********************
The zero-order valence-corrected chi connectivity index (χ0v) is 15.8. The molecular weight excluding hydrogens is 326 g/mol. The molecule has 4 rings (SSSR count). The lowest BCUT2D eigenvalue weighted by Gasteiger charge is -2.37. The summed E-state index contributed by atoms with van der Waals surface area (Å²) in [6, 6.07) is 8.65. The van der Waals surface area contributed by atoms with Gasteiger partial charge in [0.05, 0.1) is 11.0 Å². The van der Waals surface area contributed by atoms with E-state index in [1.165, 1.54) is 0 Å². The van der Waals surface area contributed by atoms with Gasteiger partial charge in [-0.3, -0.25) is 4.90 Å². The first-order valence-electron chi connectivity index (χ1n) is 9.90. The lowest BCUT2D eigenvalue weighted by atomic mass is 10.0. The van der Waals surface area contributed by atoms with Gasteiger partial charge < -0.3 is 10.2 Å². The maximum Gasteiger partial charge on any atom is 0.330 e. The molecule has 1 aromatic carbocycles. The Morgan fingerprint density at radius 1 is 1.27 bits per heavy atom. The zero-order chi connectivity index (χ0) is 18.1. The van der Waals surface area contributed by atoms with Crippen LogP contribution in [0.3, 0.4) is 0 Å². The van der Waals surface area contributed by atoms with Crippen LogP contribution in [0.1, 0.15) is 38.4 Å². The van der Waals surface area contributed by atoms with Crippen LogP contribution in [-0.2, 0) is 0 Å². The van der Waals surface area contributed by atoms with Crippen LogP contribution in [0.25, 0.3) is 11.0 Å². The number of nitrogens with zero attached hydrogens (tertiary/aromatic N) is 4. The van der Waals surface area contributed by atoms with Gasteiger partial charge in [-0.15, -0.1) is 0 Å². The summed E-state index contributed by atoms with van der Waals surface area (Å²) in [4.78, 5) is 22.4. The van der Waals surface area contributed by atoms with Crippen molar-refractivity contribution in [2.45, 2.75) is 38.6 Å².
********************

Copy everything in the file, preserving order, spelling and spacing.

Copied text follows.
The zero-order valence-corrected chi connectivity index (χ0v) is 15.8. The molecular weight excluding hydrogens is 326 g/mol. The molecule has 4 rings (SSSR count). The lowest BCUT2D eigenvalue weighted by Gasteiger charge is -2.37. The summed E-state index contributed by atoms with van der Waals surface area (Å²) in [6, 6.07) is 8.65. The van der Waals surface area contributed by atoms with Gasteiger partial charge in [0.05, 0.1) is 11.0 Å². The van der Waals surface area contributed by atoms with E-state index in [1.165, 1.54) is 0 Å². The van der Waals surface area contributed by atoms with Gasteiger partial charge in [-0.3, -0.25) is 4.90 Å². The first-order valence-electron chi connectivity index (χ1n) is 9.90. The lowest BCUT2D eigenvalue weighted by atomic mass is 10.0. The van der Waals surface area contributed by atoms with Gasteiger partial charge < -0.3 is 10.2 Å². The maximum Gasteiger partial charge on any atom is 0.330 e. The molecule has 1 aromatic carbocycles. The Morgan fingerprint density at radius 1 is 1.27 bits per heavy atom. The zero-order chi connectivity index (χ0) is 18.1. The van der Waals surface area contributed by atoms with Crippen LogP contribution in [0.3, 0.4) is 0 Å². The van der Waals surface area contributed by atoms with Crippen LogP contribution in [0.1, 0.15) is 38.4 Å². The van der Waals surface area contributed by atoms with Crippen LogP contribution in [-0.2, 0) is 0 Å². The van der Waals surface area contributed by atoms with Crippen LogP contribution in [0.25, 0.3) is 11.0 Å². The number of nitrogens with zero attached hydrogens (tertiary/aromatic N) is 4. The van der Waals surface area contributed by atoms with Gasteiger partial charge in [-0.15, -0.1) is 0 Å². The summed E-state index contributed by atoms with van der Waals surface area (Å²) in [4.78, 5) is 22.4. The van der Waals surface area contributed by atoms with Crippen molar-refractivity contribution in [2.45, 2.75) is 38.6 Å².